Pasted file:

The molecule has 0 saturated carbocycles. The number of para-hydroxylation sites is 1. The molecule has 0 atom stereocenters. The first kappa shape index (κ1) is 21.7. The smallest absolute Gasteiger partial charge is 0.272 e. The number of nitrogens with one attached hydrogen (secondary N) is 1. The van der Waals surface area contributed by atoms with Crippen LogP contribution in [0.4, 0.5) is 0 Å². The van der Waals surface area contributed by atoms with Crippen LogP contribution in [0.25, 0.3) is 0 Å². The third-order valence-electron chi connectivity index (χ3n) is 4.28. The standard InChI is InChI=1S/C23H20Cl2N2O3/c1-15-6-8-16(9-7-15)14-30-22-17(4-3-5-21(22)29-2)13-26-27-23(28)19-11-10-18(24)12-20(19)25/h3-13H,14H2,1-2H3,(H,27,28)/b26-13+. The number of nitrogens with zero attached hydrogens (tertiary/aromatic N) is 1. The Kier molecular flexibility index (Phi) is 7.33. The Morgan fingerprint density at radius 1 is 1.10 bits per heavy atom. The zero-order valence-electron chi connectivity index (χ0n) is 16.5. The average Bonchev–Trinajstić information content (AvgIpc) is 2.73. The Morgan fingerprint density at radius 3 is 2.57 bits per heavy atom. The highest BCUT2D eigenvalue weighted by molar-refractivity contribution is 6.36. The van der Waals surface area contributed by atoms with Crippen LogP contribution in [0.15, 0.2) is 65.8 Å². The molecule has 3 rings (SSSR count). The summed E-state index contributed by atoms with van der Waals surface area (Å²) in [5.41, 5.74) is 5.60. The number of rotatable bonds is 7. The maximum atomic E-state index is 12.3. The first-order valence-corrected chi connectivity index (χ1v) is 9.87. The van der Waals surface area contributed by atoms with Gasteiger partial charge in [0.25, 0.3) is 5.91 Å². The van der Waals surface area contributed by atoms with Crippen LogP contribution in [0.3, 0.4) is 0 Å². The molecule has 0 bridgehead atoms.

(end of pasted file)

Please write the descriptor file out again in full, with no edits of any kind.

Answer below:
The molecule has 0 saturated carbocycles. The number of para-hydroxylation sites is 1. The molecule has 0 atom stereocenters. The first kappa shape index (κ1) is 21.7. The smallest absolute Gasteiger partial charge is 0.272 e. The number of nitrogens with one attached hydrogen (secondary N) is 1. The van der Waals surface area contributed by atoms with Crippen LogP contribution in [0.4, 0.5) is 0 Å². The van der Waals surface area contributed by atoms with Crippen LogP contribution in [0.25, 0.3) is 0 Å². The third-order valence-electron chi connectivity index (χ3n) is 4.28. The standard InChI is InChI=1S/C23H20Cl2N2O3/c1-15-6-8-16(9-7-15)14-30-22-17(4-3-5-21(22)29-2)13-26-27-23(28)19-11-10-18(24)12-20(19)25/h3-13H,14H2,1-2H3,(H,27,28)/b26-13+. The number of nitrogens with zero attached hydrogens (tertiary/aromatic N) is 1. The Kier molecular flexibility index (Phi) is 7.33. The Morgan fingerprint density at radius 1 is 1.10 bits per heavy atom. The zero-order valence-electron chi connectivity index (χ0n) is 16.5. The average Bonchev–Trinajstić information content (AvgIpc) is 2.73. The Morgan fingerprint density at radius 3 is 2.57 bits per heavy atom. The highest BCUT2D eigenvalue weighted by molar-refractivity contribution is 6.36. The van der Waals surface area contributed by atoms with Crippen LogP contribution in [0.15, 0.2) is 65.8 Å². The molecule has 3 rings (SSSR count). The summed E-state index contributed by atoms with van der Waals surface area (Å²) in [5.41, 5.74) is 5.60. The number of rotatable bonds is 7. The maximum atomic E-state index is 12.3. The first-order valence-corrected chi connectivity index (χ1v) is 9.87. The van der Waals surface area contributed by atoms with Gasteiger partial charge in [0.25, 0.3) is 5.91 Å². The van der Waals surface area contributed by atoms with Crippen LogP contribution in [0.3, 0.4) is 0 Å². The molecule has 0 bridgehead atoms.